Catalan Government's 2015 budget finally approved after modifying state structures programmes
The Catalan Parliament has finally approved the Catalan Government’s budget bill for 2015 and the complementary law on fiscal measures with the backing of the governing centre-right pro-Catalan State coalition CiU and the opposition left-wing Catalan independence party ERC. The CiU and the ERC introduced last-minute changes concerning the launching of state structures, such as Catalonia's own tax administration. These changes come after the Catalan Council for Constitutional Guarantees (CGE) warned that such state structures cannot go beyond Catalonia's current self-rule powers. The CiU and ERC want to build embryonic structures in order to develop them if a majority of citizens vote for independence in the next Catalan elections, which are to be transformed into a 'de facto' referendum. Opposition parties criticised the new budget for "consolidating" budget cuts and for developing state structures.
Barcelona (ACN).- On Wednesday, the Catalan Parliament finally approved the budget bill of the Catalan Government for 2015 and the complementary law on fiscal measures, with the backing of the governing centre-right pro-Catalan State coalition CiU and that of the opposition left-wing Catalan independence party ERC. The CiU and the ERC had introduced last-minute changes in the definition of the programmes launching state structures, such as Catalonia's own tax administration and Council on Nuclear Security. These changes come after the Catalan Council for Constitutional Guarantees (CGE) issued a report last week warning that such state structures cannot go beyond Catalonia's current self-rule powers. The CiU and ERC wanted to build the embryo of these structures in order to be ready to develop them if a majority of citizens vote for pro-independence in the next Catalan elections, which are to be transformed into a 'de facto' self-determination referendum. Opposition parties criticised the new budget for "consolidating" the budget cuts in public services of the last years and for developing state structures before a self-determination vote.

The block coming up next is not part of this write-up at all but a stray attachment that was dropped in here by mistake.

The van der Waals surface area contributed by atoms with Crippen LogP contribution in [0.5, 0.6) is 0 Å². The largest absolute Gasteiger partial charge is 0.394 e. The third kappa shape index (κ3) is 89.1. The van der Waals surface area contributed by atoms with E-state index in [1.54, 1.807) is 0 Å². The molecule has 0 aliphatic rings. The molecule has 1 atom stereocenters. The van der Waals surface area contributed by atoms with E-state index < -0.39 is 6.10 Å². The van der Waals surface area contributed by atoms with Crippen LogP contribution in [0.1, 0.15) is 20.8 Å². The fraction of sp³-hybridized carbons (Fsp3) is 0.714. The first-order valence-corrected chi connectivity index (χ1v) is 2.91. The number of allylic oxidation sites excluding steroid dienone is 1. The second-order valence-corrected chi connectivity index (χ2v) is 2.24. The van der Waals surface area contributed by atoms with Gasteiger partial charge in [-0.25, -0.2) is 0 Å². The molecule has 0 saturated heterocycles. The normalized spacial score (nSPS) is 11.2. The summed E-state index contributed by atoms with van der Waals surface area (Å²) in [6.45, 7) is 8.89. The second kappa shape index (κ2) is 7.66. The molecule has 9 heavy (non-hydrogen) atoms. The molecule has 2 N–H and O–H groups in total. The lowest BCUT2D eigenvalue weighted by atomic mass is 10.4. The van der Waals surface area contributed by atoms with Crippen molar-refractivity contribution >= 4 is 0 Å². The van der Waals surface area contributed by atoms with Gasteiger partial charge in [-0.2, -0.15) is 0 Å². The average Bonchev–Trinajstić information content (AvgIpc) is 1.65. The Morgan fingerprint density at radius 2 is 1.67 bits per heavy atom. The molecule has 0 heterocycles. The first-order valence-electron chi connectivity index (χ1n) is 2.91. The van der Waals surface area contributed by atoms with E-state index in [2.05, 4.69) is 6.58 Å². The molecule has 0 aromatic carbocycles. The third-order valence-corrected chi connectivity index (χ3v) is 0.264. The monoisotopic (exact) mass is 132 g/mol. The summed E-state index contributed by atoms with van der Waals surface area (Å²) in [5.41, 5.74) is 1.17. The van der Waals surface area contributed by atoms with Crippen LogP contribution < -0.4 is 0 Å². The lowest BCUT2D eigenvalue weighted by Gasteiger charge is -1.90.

The final budget approval follows the agreement that the CiU and ERC reached on 26 January, after months of negotiations. The ERC finally accepted to support the bill in exchange for increasing social spending and after the President of the Catalan Government and CiU's leader, Artur Mas, promised to call early elections on 27 September to allow Catalans to vote on independence after the unilateral no-to-everything attitude of the Spanish Government, which has refused to sit down and talk about Catalonia's self-determination despite years of peaceful demonstrations and a clear electoral mandate in this sense.
The CiU and ERC amended the creation of state structures
The Catalan Government's budget for 2015 has finally been approved after a delay because of the negotiations between the CiU and ERC but also because the People's Party (PP) – which runs the Spanish Government – delayed the definitive approval by a few additional weeks by taking the bill to the Council for Constitutional Guarantees. However, the CGE, which is an advisory body issuing non-binding reports, only criticised some of the bill amendments developing some state structures, but not all of them. The CGE considered the way the budget bill would develop Catalonia’s own tax administration, its own competition authority, its own nuclear security agency and a list of public assets and liabilities, including strategic infrastructure, to be at odds with the Spanish Constitution. However, at the same time, the advisory body did consider the way in which Catalonia’s own Social Security system would be developed – by launching the Agency of Social Protection – to respect the Constitution.
On Tuesday, in light of the CGE’s report issued last week, the CiU and ERC modified the measures criticised and presented new amendments. They insisted that the modifications totally respect the Catalan Government's own powers and therefore are in line with the Spanish Constitution.
Opposition parties strongly criticised any such state structures